Thursday, Feb. 15, researchers at the Colonial Williamsburg Foundation announced that they had confirmed the original location of the Bray School, an 18th-century institution that once educated free and enslaved Black children, some of whom were owned by the College of William and Mary. The building, located at 524 Prince George St., currently houses the College’s military science department, but it will soon become the site of historical research into the legacy of Black Americans in the colonial era.
The journey of identifying the building has been long and winding, spearheaded by Chancellor Professor of English, Emeritus, Terry Meyers. In 2004, Meyers was reading the memoir of a local Williamsburg resident when he came across a reference to an 18th-century cottage located on College property. Delving further into his research, he began to hypothesize that the building at 524 Prince George St. may have once housed the Bray School. Meyers also found direct references to two enslaved Bray School children — Adam and Fanny — who were purportedly owned by the College.
“That was kind of an electric moment for me, because I knew in the abstract that William and Mary must have been involved in slavery in some sense — I mean, we’re an old school,” Meyers said. “But when I saw Adam and Fanny’s names there, and realized they were children, and that I was working for an institution that claimed to have owned people, and owned children, it was just kind of an incredible moment for me.”
Though researchers conducted archaeological tests on the building at the time, the results were inconclusive, plunging the building and its tentative connection to the Bray School, into obscurity. Then, in 2020, a resurgence of interest in the building led researchers at Colonial Williamsburg to uncover the original wooden structure. Ronald L. Hurst M.A. ’89, vice president for museums, preservation and historic resources at Colonial Williamsburg, says this was the breakthrough they needed.
“As soon as we could see the framing, it had every indication of being from the middle of the 18th century,” Hurst said.
After a thorough dendrochronological study, in which samples of the wooden structure were examined and compared to other wood from the 18th century, Colonial Williamsburg confirmed that the building was likely constructed in early 1760. This aligned with the history of the Bray School, which began teaching students that same fall. Hurst says that discovering the building, which remains relatively intact, is a rare find.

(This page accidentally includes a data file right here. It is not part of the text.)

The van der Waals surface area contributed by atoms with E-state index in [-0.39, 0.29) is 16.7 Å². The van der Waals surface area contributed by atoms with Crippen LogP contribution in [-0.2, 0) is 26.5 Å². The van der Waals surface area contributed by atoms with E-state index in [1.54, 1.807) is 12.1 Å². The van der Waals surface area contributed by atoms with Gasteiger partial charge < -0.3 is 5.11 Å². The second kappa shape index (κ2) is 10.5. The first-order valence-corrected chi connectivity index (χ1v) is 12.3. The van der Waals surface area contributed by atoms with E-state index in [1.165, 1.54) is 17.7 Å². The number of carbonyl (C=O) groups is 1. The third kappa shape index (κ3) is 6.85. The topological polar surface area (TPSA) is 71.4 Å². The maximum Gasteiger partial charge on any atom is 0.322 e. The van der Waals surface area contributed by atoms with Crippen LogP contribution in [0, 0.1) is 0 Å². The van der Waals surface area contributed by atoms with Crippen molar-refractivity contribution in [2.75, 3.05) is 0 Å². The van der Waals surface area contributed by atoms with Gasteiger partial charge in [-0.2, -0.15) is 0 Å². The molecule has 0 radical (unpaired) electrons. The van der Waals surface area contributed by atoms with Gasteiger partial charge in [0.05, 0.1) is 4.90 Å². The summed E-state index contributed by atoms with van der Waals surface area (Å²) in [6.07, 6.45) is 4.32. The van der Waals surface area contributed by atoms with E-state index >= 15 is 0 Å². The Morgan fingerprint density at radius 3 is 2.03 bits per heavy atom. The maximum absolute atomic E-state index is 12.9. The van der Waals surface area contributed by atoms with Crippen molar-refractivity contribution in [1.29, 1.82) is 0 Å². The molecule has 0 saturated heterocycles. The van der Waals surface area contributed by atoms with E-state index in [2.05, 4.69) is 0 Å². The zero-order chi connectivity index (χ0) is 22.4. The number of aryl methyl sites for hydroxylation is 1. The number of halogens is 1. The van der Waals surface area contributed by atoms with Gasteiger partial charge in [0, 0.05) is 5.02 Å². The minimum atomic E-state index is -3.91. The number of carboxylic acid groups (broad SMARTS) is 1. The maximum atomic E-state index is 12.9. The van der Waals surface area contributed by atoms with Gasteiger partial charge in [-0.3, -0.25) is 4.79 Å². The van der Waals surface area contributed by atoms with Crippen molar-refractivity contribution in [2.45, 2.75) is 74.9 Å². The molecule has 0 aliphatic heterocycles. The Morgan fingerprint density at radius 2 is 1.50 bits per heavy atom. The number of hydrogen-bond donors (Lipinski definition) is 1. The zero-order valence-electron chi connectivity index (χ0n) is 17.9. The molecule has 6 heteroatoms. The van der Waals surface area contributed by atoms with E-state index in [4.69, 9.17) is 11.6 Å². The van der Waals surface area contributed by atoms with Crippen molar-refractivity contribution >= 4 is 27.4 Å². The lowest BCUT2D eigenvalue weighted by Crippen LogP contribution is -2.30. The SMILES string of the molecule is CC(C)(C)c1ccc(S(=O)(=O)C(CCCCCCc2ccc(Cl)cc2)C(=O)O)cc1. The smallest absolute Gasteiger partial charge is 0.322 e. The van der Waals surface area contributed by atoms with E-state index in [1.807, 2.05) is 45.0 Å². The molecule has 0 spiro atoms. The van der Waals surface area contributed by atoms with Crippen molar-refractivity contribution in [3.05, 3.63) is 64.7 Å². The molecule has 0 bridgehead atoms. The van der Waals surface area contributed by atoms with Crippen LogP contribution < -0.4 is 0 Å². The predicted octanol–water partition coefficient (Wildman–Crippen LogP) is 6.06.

“The people whose lives are easiest are those whose belongings generally tend to survive,” Hurst said. “The people whose lives were hardest generally had less, and it tends not to survive. So finding a building that was used in this way is just a really exciting development.”
The school educated both free and enslaved Black children, teaching them basic skills such as literacy. However, Meyers notes that the main purpose of the school was a reinforcement of enslavement, based on Christian principles.
“The education those students were receiving was really education to be subservient,” Meyers said. “This was part of the pro-slavery ideology, that Christianity was based on the idea of a divine plan for all human beings, for all human history, and that some of us are born to be kings and princes, and others are born to be enslaved, and that’s God’s will.”
Despite this indoctrination, researchers like Meyers argue that the school had some positive effects.
“I think it’s a net positive, because, to my mind, any education is finally education — it develops critical thinking,” Meyers said. “If you’re taught to read the Bible, you can read other things; you can read the declaration of independence, and you can begin to become independent of common thinking.
Indeed, Hurst notes that students at the school probably used their newfound literacy to teach others.
“Our best guess is that it not only benefited the children who were being taught, but also their families, as they in turn passed those skills on to other members of their families, and to other individuals,” Hurst said.
Dr. Jody Allen, director of the Lemon Project, argues that although the Bray School was meant to reinforce the ideology of slavery, the education it provided did the exact opposite
“By teaching others, these children were using tools meant to eliminate their desire for a different earthly life,” Allen said in a press conference. “But they used it to subvert the system and aid others in the transformation and transcendence of their assigned status.”
Researchers such as Hurst and Allen view the discovery of the Bray School building as a way to uncover the legacy of Black Americans during the colonial era. During a press conference sponsored by Colonial Williamsburg, Virginia Governor Ralph Northam echoed these sentiments, underscoring the importance of the physical structure.
“Having a physical, visible space like the Bray House makes it easier to draw those connecting lines from the past to the present,” Northam said. “It helps us really visualize and understand what the people of the past truly experienced.”
Colonial Williamsburg plans to work closely with existing projects, such as the Lemon Project, that conduct research into Black history. Through archaeological exploration and research, they aim to uncover what life was like for the children at the Bray School and how their education impacted the Williamsburg community.
“At the time of the American revolution, the population of Williamsburg was approximately 52% Black,” Hurst said. “So the ability to tell the full story of society in this place, at that critical point in our history, is a really important tool.”